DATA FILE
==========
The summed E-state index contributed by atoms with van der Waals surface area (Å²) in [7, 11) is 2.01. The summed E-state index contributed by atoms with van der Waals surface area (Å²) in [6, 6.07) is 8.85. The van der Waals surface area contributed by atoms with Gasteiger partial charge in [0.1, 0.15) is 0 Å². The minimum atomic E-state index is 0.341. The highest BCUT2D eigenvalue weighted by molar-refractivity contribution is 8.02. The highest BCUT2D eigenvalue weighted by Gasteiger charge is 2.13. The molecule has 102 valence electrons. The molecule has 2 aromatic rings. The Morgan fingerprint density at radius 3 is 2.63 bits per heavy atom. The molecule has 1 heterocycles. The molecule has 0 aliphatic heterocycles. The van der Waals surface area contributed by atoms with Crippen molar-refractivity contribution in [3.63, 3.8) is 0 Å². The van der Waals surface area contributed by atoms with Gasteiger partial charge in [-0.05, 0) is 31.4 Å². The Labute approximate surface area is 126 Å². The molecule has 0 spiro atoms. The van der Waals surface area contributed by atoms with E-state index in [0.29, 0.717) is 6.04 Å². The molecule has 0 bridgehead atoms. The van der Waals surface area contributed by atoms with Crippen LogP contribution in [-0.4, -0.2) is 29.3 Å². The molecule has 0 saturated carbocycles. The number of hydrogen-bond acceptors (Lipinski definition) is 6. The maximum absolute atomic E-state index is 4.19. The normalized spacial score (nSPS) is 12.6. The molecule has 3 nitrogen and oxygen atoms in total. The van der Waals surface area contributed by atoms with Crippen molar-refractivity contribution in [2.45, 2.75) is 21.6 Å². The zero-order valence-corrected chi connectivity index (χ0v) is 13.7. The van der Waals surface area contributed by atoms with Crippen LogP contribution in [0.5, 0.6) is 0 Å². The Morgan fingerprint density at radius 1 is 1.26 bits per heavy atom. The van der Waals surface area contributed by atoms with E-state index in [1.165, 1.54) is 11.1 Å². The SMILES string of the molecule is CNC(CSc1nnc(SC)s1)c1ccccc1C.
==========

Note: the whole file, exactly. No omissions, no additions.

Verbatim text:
The summed E-state index contributed by atoms with van der Waals surface area (Å²) in [7, 11) is 2.01. The summed E-state index contributed by atoms with van der Waals surface area (Å²) in [6, 6.07) is 8.85. The van der Waals surface area contributed by atoms with Gasteiger partial charge in [0.1, 0.15) is 0 Å². The minimum atomic E-state index is 0.341. The highest BCUT2D eigenvalue weighted by molar-refractivity contribution is 8.02. The highest BCUT2D eigenvalue weighted by Gasteiger charge is 2.13. The molecule has 102 valence electrons. The molecule has 2 aromatic rings. The Morgan fingerprint density at radius 3 is 2.63 bits per heavy atom. The molecule has 1 heterocycles. The molecule has 0 aliphatic heterocycles. The van der Waals surface area contributed by atoms with Crippen molar-refractivity contribution in [3.63, 3.8) is 0 Å². The van der Waals surface area contributed by atoms with Gasteiger partial charge in [-0.05, 0) is 31.4 Å². The Labute approximate surface area is 126 Å². The molecule has 0 spiro atoms. The van der Waals surface area contributed by atoms with E-state index in [0.29, 0.717) is 6.04 Å². The molecule has 0 bridgehead atoms. The van der Waals surface area contributed by atoms with Crippen LogP contribution in [-0.4, -0.2) is 29.3 Å². The molecule has 0 saturated carbocycles. The number of hydrogen-bond acceptors (Lipinski definition) is 6. The maximum absolute atomic E-state index is 4.19. The normalized spacial score (nSPS) is 12.6. The molecule has 3 nitrogen and oxygen atoms in total. The van der Waals surface area contributed by atoms with Crippen molar-refractivity contribution in [2.45, 2.75) is 21.6 Å². The zero-order valence-corrected chi connectivity index (χ0v) is 13.7. The van der Waals surface area contributed by atoms with Crippen LogP contribution in [0.5, 0.6) is 0 Å². The Morgan fingerprint density at radius 1 is 1.26 bits per heavy atom. The van der Waals surface area contributed by atoms with E-state index in [1.165, 1.54) is 11.1 Å². The SMILES string of the molecule is CNC(CSc1nnc(SC)s1)c1ccccc1C.